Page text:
Big Hero 6 Review
Reviewed by Samuel Rahaman.
If there were any lingering doubts before seeing this film, make no mistake: the Walt Disney Animation Studios are back in the game. Ever since the release of The Princess and the Frog in 2009, Disney have been producing hit after hit; and Big Hero 6 is certainly no exception. Coming off the back of one of the studios most successful animated movies of all time, there was a high level of expectation surrounding the feature and a lot of pressure for it to be a success; despite this, Big Hero 6 is a genuine triumph.
The story is based on one of Marvel’s lesser known comics of the same name, and focuses on the character, Hiro Hamada: a highly intelligent 14-year-old boy who has a particular fascination with robotics; one that frequently gets him into all kinds of trouble. However, it takes some words of wisdom from his brother Tadashi for Hiro to realise that his skills could be put to better use elsewhere, leading him down a more constructive path.
In fact, it is Hiro’s relationship with his brother that underpins the whole film. Without giving too much away, a surprising twist (though not so much if you’ve seen the trailers) adds a huge emotional core to the narrative, which is felt in almost every scene thereafter – and is one that will resonate with audiences no matter what their age may be. Having said that, a tiny criticism is that the plot can be fairly predictable at times, because of this some of the later twists are not as shocking as they should be and do not hold as much impact – but again, this is just a small niggle.
The film’s greatest strength lies in development of the characters, particularly the members of the superhero team; they are all extremely likeable and relatable, with each having their own distinctive styles and strengths (I’m sure young boys and girls will be fighting amongst themselves over who gets to play who). But the character that makes by far the biggest impression is the sweet and huggable robot, Baymax: a healthcare assistant designed to treat his patient’s physical injuries. Both his child-like innocence and his hilarious one liners will be sure to have the audience in hysterics. Nevertheless, Baymax is not just played for the laughs, for his relationship with Hiro serves as the emotional crux of the story — his primary mission is to ensure that Hiro is always well cared for. As such, he encapsulates the films overall message that love, family, friendship, and a big, warm hug can cure any emotional wound.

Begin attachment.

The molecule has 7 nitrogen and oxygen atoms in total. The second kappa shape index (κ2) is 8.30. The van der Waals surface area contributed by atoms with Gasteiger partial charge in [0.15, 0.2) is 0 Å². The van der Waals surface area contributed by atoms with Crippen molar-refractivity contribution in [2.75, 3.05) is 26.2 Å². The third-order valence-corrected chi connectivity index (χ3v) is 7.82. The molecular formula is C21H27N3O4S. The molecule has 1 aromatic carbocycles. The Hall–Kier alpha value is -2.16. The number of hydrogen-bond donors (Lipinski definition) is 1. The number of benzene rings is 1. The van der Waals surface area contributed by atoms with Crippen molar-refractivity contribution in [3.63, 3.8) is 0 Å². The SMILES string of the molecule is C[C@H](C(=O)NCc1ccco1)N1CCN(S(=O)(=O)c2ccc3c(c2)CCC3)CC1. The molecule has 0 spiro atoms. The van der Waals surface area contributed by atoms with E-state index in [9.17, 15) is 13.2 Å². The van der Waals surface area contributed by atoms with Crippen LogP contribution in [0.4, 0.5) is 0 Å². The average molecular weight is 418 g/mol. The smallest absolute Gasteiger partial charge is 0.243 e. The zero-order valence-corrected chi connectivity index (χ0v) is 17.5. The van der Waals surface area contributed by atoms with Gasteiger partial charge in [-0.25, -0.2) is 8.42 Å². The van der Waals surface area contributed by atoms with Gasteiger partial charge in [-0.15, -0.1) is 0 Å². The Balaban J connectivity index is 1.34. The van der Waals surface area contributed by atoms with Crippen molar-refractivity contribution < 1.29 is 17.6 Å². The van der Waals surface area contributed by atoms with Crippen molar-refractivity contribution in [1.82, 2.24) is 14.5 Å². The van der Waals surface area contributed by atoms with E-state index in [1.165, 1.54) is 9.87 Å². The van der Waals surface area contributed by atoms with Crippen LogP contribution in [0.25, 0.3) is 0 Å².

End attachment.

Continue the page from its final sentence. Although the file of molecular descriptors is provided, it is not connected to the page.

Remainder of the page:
Where the film also impresses is in the beautiful animation, occasionally rivalling Pixar through its aesthetic quality; in particular, the design of San Fransokyo (a combination of San Francisco and Tokyo), which is absolutely glorious. Indeed, the attention to detail is breath-taking, and provides a stunning backdrop for the film. Not only this, the design of the characters is also at a very high standard, too. The heroes’ costumes are colourful and distinctive, and the villain also appears as a very menacing figure thanks to his creepy looking Kabuki mask and long, black cloak. With superhero flicks, there is always a risk for them to be style over substance, but here the directors (Don Hall and Chris Williams) manage to balance the two perfectly; thus, creating a film that is both visually pleasing and emotionally engaging for the audience.
On paper, Big Hero 6 may appear to be just another average Marvel film, for there is plenty of superhero action throughout — which at times makes it feel like an Avengers styled movie for the younger generation. But, at its heart, it is very much a classic Disney animation. There is a lot of warmth, humour, emotion, and just the general Disney magic that everyone has come to expect from the studio. Packed with an array of charming and relatable characters, and an action-packed, emotionally charged plot, Big Hero 6 will be sure to delight adults and children of all ages.
P.S. Stick around for the after-credits scene, it is a brilliant treat for fans of Marvel and is genuinely hilarious!